4320 is twice 2160, the total number of degrees in a cube, the length of the Messianic cycle, and the average time it takes the equinoctial point to pass through one constellation of the zodiac. 432,000 is equal to 4 x 108,000, and 108,000 years is the average length of an astronomical cycle known as the revolution of the line of apsides. The line of apsides is the line joining that point in the earth’s elliptical orbit where it is closest to the sun (perihelion) and that point where it is furthest from the sun (aphelion). This line turns extremely slowly – by an average of 12 arcseconds a year – from west to east, and therefore rotates through the whole zodiac in 108,000 years.
The sun has a radius of approximately 432,000 miles (432,475) and a diameter of about 864,000 miles, while the moon has a radius of 1080 miles and a diameter of 2160 miles. Silver, the metal associated with the moon, has an atomic weight of 107.9. In addition, 108 is roughly the average distance between the sun and earth in terms of solar diameters, the average distance between the surfaces of the moon and earth in terms of lunar diameters, and the diameter of the sun in terms of earth diameters (actual figures: 107.5, 108.3, and 109.1 respectively). As a result of these remarkable ‘coincidences’, the moon has the same apparent size as the sun, as seen from earth, and almost exactly covers the disk of the sun during a total solar eclipse.
Fig. 5.1
According to conventional astronomy, in each precessional cycle the earth’s north pole slowly traces an approximate circle, with an average radius of about 23.5 degrees (the current inclination of its axis), around the north pole of the ecliptic – a point in the constellation Draco perpendicular to the plane of the earth’s orbit around the sun. (According to theosophy, the earth’s axis does not trace a circle but a spiral around the ecliptic poles, as the tilt of the earth’s axis is said to change by four degrees every precessional cycle.)
The ‘circle’ traced by the earth’s axis around the north ecliptic pole is not smooth but wavy, as the moon’s gravitational pull causes the earth to ‘nod’ about once every 18 years (currently 18.6 years), a movement known as nutation. The circle therefore contains about 1440 waves, since 18 x 1440 = 25,920. Note that the average human heartbeat is equal to 72 beats a minute, and on average we breathe about 18 times a minute. 72 years (= 6+60+6 or 6×12) is said to be the ‘ideal’ lifespan of a human being, during which time the sun moves through one degree of the zodiac in the precessional cycle. A human breathes 72 times in 4 minutes, the time required for the earth to turn 1 degree on its axis. In 24 hours (86,400 seconds) we breathe 18 x 1440 = 25,920 times, equal to the number of years in the precessional cycle.
Each human heartbeat takes about 8 tenths of a second. The timeperiods occupied by each of the five cardiac phases, reckoned on the basis of one hour, are as follows: auricular systole, 432 seconds; ventricular systole, 1296 seconds; repose of the entire heart, 1728 seconds; diastole, 3024 seconds; and ventricular diastole, 2160 seconds. There are on average 4320 heartbeats in one hour, 8640 beats in 2 hours, 12,960 beats in 3 hours, 17,280 beats in 4 hours, 21,600 beats in 5 hours, and 25,920 beats in 6 hours.* In these figures we can recognize the digits of the four yugas, the Messianic cycle, and the precessional cycle (whose lengths are all multiples of 12, 60, 72, and 360). Thus, again and again we find correspondences between what takes place in the small (the microcosm) and what takes place in the great (the macrocosm) – as above, so below.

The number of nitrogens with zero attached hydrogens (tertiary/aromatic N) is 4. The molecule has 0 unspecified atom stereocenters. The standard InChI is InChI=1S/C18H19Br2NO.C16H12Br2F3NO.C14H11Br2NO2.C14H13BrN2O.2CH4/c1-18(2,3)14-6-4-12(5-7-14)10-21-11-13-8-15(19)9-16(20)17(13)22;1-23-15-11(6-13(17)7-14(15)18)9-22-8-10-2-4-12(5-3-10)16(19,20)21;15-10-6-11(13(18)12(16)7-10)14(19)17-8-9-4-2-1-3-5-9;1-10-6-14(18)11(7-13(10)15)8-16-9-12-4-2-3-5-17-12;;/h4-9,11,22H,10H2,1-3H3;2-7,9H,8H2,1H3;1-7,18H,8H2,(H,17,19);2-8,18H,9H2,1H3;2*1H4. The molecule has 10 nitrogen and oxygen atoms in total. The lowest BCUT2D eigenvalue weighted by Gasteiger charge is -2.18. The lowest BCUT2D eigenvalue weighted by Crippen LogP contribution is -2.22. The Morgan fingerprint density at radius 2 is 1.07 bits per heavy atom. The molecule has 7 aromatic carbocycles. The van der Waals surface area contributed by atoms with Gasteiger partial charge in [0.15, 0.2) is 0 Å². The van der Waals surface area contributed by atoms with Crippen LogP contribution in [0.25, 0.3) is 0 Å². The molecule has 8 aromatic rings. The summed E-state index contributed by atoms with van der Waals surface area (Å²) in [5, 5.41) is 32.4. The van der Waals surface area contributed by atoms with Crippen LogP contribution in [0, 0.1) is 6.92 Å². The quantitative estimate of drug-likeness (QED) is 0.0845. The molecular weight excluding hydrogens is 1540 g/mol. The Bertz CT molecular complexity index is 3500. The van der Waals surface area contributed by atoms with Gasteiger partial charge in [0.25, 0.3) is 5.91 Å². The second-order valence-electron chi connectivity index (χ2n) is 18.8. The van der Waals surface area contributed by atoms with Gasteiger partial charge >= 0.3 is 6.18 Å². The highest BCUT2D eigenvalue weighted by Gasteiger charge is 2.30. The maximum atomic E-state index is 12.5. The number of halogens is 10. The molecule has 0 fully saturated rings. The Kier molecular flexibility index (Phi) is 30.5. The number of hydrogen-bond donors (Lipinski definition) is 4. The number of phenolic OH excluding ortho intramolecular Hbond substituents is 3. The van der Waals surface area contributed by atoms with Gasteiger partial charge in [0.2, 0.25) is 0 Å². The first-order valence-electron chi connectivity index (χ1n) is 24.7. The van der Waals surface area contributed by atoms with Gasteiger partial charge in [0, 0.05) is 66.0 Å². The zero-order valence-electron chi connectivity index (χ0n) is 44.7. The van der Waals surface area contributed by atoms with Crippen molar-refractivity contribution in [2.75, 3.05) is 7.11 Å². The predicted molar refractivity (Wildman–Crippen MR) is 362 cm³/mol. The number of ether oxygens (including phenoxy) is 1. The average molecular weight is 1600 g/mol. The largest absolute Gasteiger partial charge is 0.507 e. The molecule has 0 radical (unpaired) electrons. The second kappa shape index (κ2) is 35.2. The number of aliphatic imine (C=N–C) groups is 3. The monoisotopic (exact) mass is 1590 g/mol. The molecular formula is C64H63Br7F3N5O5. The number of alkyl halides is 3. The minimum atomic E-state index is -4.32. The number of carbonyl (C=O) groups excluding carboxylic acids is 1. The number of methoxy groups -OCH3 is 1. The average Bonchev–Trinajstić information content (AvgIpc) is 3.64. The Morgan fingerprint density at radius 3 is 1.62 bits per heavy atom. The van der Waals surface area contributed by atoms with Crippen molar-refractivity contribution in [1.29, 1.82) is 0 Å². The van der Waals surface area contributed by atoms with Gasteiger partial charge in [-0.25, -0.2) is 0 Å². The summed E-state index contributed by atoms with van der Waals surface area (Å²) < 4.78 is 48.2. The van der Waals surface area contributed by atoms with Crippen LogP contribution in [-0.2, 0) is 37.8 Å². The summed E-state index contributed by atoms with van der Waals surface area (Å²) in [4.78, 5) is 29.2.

*G. de Purucker, Esoteric Teachings, San Diego, California, Point Loma Publications, 1987, 7:201.
6. Formative power of sound
In the late 18th century, German physicist Ernst Chladni demonstrated the organizing power of sound and vibration in a visually striking manner. He showed that when sand is scattered on metal plates, and a violin bow is drawn across them, the resulting vibrations cause the particles to move to the places where the plate is almost motionless, producing a variety of beautiful, regular, intricate patterns.*
*Joscelyn Godwin makes an interesting comment on this phenomenon: ‘Once, passing by a crowded dance hall where rock was being played, I could not help perceiving the floor of the hall in terms of a Chladni plate, and the dancers appeared for all the world like the jumping, helplessly manipulated grains of sand’ (1995, p. 246).
Fig. 6.1 Chladni figures. For a video, click here.
A century after Chladni, Margaret WattsHughes created images by placing a powder or liquid on a disk then letting it vibrate to the sound of a sustained musical note. She experimented with several musical instruments but had most success using her voice. The particles arranged themselves into geometric shapes, flower patterns (such as pansies, primroses, geraniums, and roses), or the shape of a fern or a tree. The higher the pitch, the more complex the patterns produced; a powerful sustained note produced an imprint of a head of wheat.
Fig. 6.2 Figures generated by the voice of Margaret WattsHughes.
In the 1950s the study of wave phenomena was continued by Swiss scientist and anthroposophist Hans Jenny (19041972), who named the field ‘cymatics’. Using crystal oscillators (which allow precise frequencies and amplitudes to be used), he vibrated various powders, pastes, and liquids, and succeeded in making visible the threedimensional effects of sound. He produced an astonishing variety of aweinspiring geometrical and harmonic shapes, including lifelike flowing patterns, which he documented in photographs and films.